RACHEL CALOF’S STORY: JEWISH HOMESTEADER ON THE NORTHERN PLAINS by Rachel Bella Calof [Indiana University Press], $20 Hardcover, $12.95, Paperback.
This is no Little House on the Prairie. A Jewish immigrant homesteader in the newly formed state of North Dakota at the turn of the century, Rachel Calof gives us a very different picture of pioneer life on the Northern plains. In 1894, Rachel Bella Kahn elected to leave her life as a poor orphan in Russia in favor of an arranged marriage to Abraham Calof. Upon meeting her fiancé, she agreed to travel with him to the frontier, where most of his (also immigrant) family already lived, “to avail I themselves of the offer of free land.” Rachel gives us telling descriptions of the one room shacks in which the families lived (and which in some winters two families were obliged to share not only with each other but with their livestock as well); of the primitive conditions under which she had to give birth; of her quarrels with members of her husband’s family. Throughout all her ordeals, she “stood shoulder-to-shoulder” with her husband, and maintained a sense of dignity and a sense of humor.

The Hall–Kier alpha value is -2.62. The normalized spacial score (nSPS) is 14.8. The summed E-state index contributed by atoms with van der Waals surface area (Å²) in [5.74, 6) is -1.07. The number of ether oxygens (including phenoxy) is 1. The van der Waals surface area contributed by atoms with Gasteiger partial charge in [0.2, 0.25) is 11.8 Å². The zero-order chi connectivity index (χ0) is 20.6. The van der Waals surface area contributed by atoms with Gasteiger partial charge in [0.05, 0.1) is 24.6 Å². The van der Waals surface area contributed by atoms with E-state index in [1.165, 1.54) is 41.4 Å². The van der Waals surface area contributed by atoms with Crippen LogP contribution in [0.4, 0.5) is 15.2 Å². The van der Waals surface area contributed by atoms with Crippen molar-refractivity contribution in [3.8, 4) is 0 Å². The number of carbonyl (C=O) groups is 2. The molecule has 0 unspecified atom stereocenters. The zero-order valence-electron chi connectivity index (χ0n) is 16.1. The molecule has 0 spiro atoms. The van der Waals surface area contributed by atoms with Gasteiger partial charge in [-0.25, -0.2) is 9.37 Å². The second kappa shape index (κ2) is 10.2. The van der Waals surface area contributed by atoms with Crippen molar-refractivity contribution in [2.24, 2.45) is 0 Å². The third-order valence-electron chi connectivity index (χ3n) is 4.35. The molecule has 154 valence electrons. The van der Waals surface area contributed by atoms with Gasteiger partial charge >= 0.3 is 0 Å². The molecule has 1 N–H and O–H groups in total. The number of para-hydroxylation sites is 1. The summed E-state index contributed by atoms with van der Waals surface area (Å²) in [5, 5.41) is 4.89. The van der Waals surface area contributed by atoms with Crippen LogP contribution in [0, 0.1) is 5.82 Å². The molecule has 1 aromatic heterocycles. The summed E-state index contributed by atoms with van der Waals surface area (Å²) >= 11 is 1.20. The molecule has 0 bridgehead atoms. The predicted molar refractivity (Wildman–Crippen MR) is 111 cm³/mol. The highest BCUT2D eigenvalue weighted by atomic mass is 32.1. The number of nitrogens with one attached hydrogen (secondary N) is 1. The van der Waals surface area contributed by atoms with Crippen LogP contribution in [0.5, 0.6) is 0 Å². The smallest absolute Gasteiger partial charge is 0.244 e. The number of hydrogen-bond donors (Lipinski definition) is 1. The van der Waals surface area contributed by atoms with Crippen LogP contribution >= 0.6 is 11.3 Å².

Although she had little formal education, she writes with a clear, almost poetic voice and a shrewd sense of satire. Her own story is accompanied by an epilogue by her son, Jacob Calof, and academic essays by J. Sanford Rikoon and Elizabeth Jameson. Like Gluckel of Hamein, writing three centuries earlier. Rachel Bella Calofs autobiography is an inspiration for the strength, independence, and intelligence her life exemplifies.